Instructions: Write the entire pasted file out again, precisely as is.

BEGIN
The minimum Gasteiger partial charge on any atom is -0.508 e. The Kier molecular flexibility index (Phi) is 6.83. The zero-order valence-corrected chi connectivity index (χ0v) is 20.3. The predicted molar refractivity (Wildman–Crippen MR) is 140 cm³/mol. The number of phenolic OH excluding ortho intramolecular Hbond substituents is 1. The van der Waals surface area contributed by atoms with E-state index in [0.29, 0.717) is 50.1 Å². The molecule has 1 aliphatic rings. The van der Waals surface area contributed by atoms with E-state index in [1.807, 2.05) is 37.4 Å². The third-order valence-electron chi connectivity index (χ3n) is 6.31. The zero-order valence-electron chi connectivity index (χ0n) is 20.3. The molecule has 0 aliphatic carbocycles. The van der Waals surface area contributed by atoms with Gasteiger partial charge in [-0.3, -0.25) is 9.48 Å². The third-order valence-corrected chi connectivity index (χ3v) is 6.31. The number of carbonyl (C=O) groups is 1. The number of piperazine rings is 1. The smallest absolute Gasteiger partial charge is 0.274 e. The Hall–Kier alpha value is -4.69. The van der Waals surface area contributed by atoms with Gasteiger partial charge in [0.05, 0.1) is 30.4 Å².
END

The minimum Gasteiger partial charge on any atom is -0.508 e. The Kier molecular flexibility index (Phi) is 6.83. The zero-order valence-corrected chi connectivity index (χ0v) is 20.3. The predicted molar refractivity (Wildman–Crippen MR) is 140 cm³/mol. The number of phenolic OH excluding ortho intramolecular Hbond substituents is 1. The van der Waals surface area contributed by atoms with E-state index in [0.29, 0.717) is 50.1 Å². The molecule has 1 aliphatic rings. The van der Waals surface area contributed by atoms with E-state index in [1.807, 2.05) is 37.4 Å². The third-order valence-electron chi connectivity index (χ3n) is 6.31. The zero-order valence-electron chi connectivity index (χ0n) is 20.3. The molecule has 0 aliphatic carbocycles. The van der Waals surface area contributed by atoms with Gasteiger partial charge in [-0.3, -0.25) is 9.48 Å². The third-order valence-corrected chi connectivity index (χ3v) is 6.31. The number of carbonyl (C=O) groups is 1. The number of piperazine rings is 1. The smallest absolute Gasteiger partial charge is 0.274 e. The Hall–Kier alpha value is -4.69. The van der Waals surface area contributed by atoms with Gasteiger partial charge in [0.05, 0.1) is 30.4 Å².